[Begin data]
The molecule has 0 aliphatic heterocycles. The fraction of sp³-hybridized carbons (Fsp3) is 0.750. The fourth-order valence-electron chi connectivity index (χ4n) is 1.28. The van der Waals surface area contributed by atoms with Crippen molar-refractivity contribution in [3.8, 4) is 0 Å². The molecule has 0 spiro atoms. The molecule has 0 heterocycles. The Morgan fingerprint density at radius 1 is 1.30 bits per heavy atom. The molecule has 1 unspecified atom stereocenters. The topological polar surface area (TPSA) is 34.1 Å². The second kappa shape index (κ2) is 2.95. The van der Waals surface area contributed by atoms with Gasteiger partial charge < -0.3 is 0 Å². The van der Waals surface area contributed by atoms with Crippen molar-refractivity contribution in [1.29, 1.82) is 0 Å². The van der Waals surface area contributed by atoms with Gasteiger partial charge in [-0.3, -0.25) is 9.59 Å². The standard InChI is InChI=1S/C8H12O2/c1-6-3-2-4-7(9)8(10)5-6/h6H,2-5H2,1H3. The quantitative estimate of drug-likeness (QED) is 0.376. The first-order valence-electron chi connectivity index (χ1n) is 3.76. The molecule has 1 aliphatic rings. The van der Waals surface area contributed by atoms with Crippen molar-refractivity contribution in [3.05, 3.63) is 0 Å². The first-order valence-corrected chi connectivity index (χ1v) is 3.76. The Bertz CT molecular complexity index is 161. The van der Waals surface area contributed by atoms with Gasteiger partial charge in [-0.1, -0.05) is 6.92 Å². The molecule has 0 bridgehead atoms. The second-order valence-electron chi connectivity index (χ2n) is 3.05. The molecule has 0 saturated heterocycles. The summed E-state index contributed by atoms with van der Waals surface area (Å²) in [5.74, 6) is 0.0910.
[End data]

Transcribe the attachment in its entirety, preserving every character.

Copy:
The molecule has 0 aliphatic heterocycles. The fraction of sp³-hybridized carbons (Fsp3) is 0.750. The fourth-order valence-electron chi connectivity index (χ4n) is 1.28. The van der Waals surface area contributed by atoms with Crippen molar-refractivity contribution in [3.8, 4) is 0 Å². The molecule has 0 spiro atoms. The molecule has 0 heterocycles. The Morgan fingerprint density at radius 1 is 1.30 bits per heavy atom. The molecule has 1 unspecified atom stereocenters. The topological polar surface area (TPSA) is 34.1 Å². The second kappa shape index (κ2) is 2.95. The van der Waals surface area contributed by atoms with Gasteiger partial charge < -0.3 is 0 Å². The van der Waals surface area contributed by atoms with Crippen molar-refractivity contribution in [1.29, 1.82) is 0 Å². The van der Waals surface area contributed by atoms with Gasteiger partial charge in [-0.3, -0.25) is 9.59 Å². The standard InChI is InChI=1S/C8H12O2/c1-6-3-2-4-7(9)8(10)5-6/h6H,2-5H2,1H3. The quantitative estimate of drug-likeness (QED) is 0.376. The first-order valence-electron chi connectivity index (χ1n) is 3.76. The molecule has 1 aliphatic rings. The van der Waals surface area contributed by atoms with Crippen molar-refractivity contribution in [3.05, 3.63) is 0 Å². The first-order valence-corrected chi connectivity index (χ1v) is 3.76. The Bertz CT molecular complexity index is 161. The van der Waals surface area contributed by atoms with Gasteiger partial charge in [-0.1, -0.05) is 6.92 Å². The molecule has 0 bridgehead atoms. The second-order valence-electron chi connectivity index (χ2n) is 3.05. The molecule has 0 saturated heterocycles. The summed E-state index contributed by atoms with van der Waals surface area (Å²) in [5.74, 6) is 0.0910.